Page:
Health authorities may have to re-open wards at a cost of millions of pounds, if the Department of Health bows to Treasury pressure to outlaw 'toppingup'payments when elderly patients are transferred from hospitals to private nursing homes.One London district estimated it would have to re-open four 20bed wards at a cost of£1.8m a year.The NHS closed 60,000 continuing care beds between 1979 and 1990.
The Citizen's Charter, launched this week, demands that no patient should wait more than two years for treatment and calls for local maximum waiting times for key treatments.It outlines a new system of redress for complaints, and says competitive tendering will be simplified to encourage more private bids - as well as being extended to cover management services, nonemergency transport and distribution.
Health select committee chair Nicholas Winterton is considering disciplinary action after a copy of his confidential draft report on NHS finances was leaked to the DoH.Mr Winterton's fellow Conservative committee members subsequently voted to delete a 17-page section criticising government policy on trusts which he had written.He suspects DoH officials drew up a flood of last-minute amendments, including more than 30 from one member.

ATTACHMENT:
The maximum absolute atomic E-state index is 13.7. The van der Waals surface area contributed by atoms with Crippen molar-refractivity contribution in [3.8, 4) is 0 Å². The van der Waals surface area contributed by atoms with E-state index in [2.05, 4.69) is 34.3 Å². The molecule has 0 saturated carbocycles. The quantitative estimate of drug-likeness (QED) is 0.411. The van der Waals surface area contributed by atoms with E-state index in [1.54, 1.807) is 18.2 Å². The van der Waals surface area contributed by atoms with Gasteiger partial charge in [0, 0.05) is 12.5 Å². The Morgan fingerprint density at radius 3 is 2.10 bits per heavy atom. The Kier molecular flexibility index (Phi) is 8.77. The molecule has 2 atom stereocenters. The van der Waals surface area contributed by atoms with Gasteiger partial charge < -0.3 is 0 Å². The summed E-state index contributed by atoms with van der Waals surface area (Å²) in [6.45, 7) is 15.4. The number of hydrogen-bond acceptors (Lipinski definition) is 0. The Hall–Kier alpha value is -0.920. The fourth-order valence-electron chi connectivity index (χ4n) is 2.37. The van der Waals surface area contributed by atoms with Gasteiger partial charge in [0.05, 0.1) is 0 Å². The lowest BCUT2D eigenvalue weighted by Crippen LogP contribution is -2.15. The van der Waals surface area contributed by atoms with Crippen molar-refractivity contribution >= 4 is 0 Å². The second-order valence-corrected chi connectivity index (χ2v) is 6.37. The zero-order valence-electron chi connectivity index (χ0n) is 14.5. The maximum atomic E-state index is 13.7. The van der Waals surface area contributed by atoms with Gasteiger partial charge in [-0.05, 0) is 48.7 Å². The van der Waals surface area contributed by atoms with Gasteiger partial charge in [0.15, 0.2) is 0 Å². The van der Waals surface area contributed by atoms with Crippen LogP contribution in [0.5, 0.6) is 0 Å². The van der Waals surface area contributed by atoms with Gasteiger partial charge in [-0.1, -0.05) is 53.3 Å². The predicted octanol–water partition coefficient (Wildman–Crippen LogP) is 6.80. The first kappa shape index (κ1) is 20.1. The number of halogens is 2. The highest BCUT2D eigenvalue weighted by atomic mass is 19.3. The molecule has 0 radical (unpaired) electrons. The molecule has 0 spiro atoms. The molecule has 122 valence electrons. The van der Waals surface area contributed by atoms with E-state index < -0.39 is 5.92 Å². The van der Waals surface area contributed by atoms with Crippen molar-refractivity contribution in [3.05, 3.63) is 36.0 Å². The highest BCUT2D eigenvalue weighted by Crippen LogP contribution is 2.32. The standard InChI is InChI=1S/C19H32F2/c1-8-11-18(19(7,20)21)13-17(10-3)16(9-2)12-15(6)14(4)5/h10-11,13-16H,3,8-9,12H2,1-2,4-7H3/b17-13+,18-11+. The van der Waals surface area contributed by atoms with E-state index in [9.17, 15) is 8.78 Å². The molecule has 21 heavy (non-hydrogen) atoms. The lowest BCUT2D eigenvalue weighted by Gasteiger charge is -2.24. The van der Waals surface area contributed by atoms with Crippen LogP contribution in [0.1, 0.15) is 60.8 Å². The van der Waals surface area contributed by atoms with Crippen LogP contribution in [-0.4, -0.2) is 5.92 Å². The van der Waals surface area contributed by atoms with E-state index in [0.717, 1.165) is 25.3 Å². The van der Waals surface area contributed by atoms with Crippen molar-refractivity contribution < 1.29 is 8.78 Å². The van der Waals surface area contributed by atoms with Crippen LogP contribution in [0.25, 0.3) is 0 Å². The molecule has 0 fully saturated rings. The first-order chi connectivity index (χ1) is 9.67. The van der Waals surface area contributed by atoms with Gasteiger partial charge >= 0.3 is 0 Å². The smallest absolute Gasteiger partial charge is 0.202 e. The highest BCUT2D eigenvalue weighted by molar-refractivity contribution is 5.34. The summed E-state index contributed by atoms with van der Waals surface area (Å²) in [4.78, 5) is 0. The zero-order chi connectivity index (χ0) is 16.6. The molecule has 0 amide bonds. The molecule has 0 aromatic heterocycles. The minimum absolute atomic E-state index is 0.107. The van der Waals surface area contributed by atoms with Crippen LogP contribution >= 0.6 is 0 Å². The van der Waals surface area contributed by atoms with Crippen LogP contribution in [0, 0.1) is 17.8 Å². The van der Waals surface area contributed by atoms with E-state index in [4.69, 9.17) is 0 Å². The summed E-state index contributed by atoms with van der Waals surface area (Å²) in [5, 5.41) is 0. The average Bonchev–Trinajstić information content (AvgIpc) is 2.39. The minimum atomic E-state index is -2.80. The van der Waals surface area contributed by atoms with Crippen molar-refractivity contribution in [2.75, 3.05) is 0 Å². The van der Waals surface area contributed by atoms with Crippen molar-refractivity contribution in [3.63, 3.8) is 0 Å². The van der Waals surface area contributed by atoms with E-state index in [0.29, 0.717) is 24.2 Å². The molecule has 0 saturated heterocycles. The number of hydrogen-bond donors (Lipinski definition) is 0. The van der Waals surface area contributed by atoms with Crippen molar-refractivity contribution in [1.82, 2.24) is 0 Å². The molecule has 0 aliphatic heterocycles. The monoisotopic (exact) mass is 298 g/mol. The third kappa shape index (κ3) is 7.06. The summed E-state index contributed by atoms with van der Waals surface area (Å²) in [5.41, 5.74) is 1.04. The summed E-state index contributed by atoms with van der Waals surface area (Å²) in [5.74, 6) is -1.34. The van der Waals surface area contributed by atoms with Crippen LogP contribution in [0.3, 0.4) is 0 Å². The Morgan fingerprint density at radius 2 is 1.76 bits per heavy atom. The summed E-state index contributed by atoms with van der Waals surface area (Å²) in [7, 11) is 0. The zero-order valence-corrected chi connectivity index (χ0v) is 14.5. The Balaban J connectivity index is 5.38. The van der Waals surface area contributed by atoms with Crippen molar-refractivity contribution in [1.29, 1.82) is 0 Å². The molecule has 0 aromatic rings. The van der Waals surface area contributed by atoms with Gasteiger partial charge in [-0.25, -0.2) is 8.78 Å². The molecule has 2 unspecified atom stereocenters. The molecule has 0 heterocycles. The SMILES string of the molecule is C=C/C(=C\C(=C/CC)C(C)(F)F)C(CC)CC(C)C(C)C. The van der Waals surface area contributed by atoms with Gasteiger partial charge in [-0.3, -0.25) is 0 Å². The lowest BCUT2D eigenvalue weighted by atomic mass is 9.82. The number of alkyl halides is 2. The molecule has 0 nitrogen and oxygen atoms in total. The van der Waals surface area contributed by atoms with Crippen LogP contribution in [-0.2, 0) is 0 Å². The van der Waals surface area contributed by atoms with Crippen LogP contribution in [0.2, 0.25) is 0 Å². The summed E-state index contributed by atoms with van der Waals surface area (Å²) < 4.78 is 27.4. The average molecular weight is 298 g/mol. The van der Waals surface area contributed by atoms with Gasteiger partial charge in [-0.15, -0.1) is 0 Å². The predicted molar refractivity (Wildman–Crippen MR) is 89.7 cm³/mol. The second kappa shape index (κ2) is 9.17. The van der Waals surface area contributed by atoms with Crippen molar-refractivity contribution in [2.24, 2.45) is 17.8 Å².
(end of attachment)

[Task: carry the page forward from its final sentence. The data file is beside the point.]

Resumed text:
Gordon Greenshields is to replace Sheila Masters as NHS finance director.He is currently a consultant with Coopers and Lybrand Deloitte, which advised the DoH that only 12 to 14 of the 65 first-wave bids for trust status should be approved.
Management consultants earned£17m from NHS contracts in 1990, an increase of more than 40 per cent on the year before.Their trade association said the recession had brought a downturn in business but the volume of NHS work was 'rising rapidly'.